Next up I should mention I very rarely if ever go over word count in a first draft. So if a scene gets deleted it better have been from the *allow myself to write twaddle to get through the slump* stage of creation and it will then be replaced with something that makes more sense ;) Then I ask myself the usual questions:
1/ Does it reveal anything about the characters?

2/ Does it reveal anything about the characters that could have been revealed somewhere else by simple inner pov or through a conversation with a secondary character?

3/ Does it move the story forwards?

4/ Does it show a development in the relationship?

5/ Does it follow on correctly from the last scene or is it too much of a leap?

6/ Can it be shortened to do the exact same thing in 2k it had previously done in 4???

I work the whole way through the MS following those basic rules and then I remove the usual b-a-d-Trishism's which tend to be too many sentences starting with 'And' - the word AGAIN - and the word THAT which should be removed from the flipping English dictionary imho - oh and in times of crisis when close to upper limit word count we make all can not's into can'ts and do not's into don'ts etc etc etc...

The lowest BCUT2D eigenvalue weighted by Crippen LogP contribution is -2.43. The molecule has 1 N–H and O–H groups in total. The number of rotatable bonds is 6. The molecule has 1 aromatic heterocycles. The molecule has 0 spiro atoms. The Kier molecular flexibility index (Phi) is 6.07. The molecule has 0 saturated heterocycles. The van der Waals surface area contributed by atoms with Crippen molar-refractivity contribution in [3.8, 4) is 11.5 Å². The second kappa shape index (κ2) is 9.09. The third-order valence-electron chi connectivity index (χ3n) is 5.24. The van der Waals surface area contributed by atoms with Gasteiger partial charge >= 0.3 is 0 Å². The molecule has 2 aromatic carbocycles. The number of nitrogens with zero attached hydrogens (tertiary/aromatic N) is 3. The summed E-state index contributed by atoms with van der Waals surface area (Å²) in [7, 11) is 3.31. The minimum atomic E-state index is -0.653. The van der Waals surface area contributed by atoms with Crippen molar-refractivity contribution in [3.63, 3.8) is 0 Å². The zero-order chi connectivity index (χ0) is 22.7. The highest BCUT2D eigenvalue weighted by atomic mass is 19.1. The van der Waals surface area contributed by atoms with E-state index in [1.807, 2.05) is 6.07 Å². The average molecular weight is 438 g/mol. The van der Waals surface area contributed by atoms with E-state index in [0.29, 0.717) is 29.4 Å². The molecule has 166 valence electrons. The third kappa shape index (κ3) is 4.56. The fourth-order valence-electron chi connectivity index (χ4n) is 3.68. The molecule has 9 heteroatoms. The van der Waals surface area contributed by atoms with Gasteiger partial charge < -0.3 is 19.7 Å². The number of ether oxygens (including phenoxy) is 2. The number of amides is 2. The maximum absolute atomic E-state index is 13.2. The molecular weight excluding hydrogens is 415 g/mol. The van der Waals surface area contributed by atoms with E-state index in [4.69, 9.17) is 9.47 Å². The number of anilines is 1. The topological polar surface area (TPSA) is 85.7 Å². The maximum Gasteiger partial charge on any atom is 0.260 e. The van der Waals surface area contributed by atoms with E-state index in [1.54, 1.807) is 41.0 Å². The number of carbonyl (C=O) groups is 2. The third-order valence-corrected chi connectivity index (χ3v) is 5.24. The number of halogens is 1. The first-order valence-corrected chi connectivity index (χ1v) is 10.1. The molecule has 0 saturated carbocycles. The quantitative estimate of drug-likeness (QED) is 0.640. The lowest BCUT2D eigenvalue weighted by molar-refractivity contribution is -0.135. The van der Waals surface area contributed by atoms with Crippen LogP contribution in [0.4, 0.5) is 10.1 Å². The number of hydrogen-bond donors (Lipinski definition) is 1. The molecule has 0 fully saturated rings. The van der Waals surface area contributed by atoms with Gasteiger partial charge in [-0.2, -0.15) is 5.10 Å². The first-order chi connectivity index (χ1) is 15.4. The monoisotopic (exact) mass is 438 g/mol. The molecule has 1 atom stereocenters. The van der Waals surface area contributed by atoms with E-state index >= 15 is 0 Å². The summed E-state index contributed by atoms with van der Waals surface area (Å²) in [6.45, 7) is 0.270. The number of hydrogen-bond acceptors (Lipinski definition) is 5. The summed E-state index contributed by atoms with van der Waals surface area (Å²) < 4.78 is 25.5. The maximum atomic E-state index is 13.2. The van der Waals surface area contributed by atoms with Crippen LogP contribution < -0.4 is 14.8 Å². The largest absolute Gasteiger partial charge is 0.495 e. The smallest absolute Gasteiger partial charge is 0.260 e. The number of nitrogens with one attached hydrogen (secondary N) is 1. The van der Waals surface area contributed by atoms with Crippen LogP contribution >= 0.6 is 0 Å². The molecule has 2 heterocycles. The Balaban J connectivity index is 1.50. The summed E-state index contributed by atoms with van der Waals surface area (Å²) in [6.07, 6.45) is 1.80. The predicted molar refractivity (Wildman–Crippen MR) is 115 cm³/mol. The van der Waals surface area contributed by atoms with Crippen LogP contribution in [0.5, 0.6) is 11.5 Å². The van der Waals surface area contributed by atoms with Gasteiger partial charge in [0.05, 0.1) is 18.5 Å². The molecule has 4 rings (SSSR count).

That's PRE-read by lovely editor. THEN POST- read come the revision notes and we edit and revise at the same time which is a different process. THIS is where I will often feel physical pain and cringe and grit my teeth lots and force myself to let go of some things. Mind you - sometimes I love them soooooooo much I merely get creative ;) Either way I know my lovely ed is on the side of the best book so I do what has to be done. Hiding doesn't get it done at this point. I know. I've tried.

So now I will have four word files open when I work - the initial three plus one with the revisions bullet points which I high-light as I complete, working through from beginning to end so the book still makes sense. In theory. This is especially important if part of the revisions involve me removing a thread that runs the whole way through the darn book - which happens with me. Trust me again.